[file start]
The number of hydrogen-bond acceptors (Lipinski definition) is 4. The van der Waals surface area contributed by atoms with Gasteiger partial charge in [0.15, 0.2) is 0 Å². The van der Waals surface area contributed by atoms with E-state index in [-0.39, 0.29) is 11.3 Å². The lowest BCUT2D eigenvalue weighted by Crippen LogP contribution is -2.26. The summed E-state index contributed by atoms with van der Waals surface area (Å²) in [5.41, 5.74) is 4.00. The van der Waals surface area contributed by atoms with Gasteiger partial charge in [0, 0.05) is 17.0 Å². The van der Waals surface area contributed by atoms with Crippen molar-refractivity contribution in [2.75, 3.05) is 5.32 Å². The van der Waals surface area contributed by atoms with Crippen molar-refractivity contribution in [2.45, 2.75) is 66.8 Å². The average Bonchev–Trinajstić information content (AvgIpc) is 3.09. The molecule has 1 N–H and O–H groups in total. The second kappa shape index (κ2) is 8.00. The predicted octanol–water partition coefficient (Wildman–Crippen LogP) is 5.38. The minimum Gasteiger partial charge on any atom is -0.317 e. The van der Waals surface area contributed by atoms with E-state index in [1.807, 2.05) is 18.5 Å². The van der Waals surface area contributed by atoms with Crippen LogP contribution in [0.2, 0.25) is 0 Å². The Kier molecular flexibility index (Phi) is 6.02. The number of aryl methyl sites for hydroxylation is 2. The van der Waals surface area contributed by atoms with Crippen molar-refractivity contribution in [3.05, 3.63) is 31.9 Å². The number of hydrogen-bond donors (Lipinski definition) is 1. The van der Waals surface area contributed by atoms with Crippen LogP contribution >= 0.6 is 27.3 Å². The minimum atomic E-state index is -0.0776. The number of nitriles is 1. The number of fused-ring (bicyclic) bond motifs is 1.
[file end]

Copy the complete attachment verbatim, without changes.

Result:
The number of hydrogen-bond acceptors (Lipinski definition) is 4. The van der Waals surface area contributed by atoms with Gasteiger partial charge in [0.15, 0.2) is 0 Å². The van der Waals surface area contributed by atoms with E-state index in [-0.39, 0.29) is 11.3 Å². The lowest BCUT2D eigenvalue weighted by Crippen LogP contribution is -2.26. The summed E-state index contributed by atoms with van der Waals surface area (Å²) in [5.41, 5.74) is 4.00. The van der Waals surface area contributed by atoms with Gasteiger partial charge in [0, 0.05) is 17.0 Å². The van der Waals surface area contributed by atoms with Crippen molar-refractivity contribution in [2.75, 3.05) is 5.32 Å². The van der Waals surface area contributed by atoms with Crippen molar-refractivity contribution in [2.45, 2.75) is 66.8 Å². The average Bonchev–Trinajstić information content (AvgIpc) is 3.09. The molecule has 1 N–H and O–H groups in total. The second kappa shape index (κ2) is 8.00. The predicted octanol–water partition coefficient (Wildman–Crippen LogP) is 5.38. The minimum Gasteiger partial charge on any atom is -0.317 e. The van der Waals surface area contributed by atoms with E-state index in [1.807, 2.05) is 18.5 Å². The van der Waals surface area contributed by atoms with Crippen LogP contribution in [0.2, 0.25) is 0 Å². The Kier molecular flexibility index (Phi) is 6.02. The number of aryl methyl sites for hydroxylation is 2. The van der Waals surface area contributed by atoms with Crippen molar-refractivity contribution in [3.05, 3.63) is 31.9 Å². The number of hydrogen-bond donors (Lipinski definition) is 1. The van der Waals surface area contributed by atoms with Crippen LogP contribution >= 0.6 is 27.3 Å². The minimum atomic E-state index is -0.0776. The number of nitriles is 1. The number of fused-ring (bicyclic) bond motifs is 1.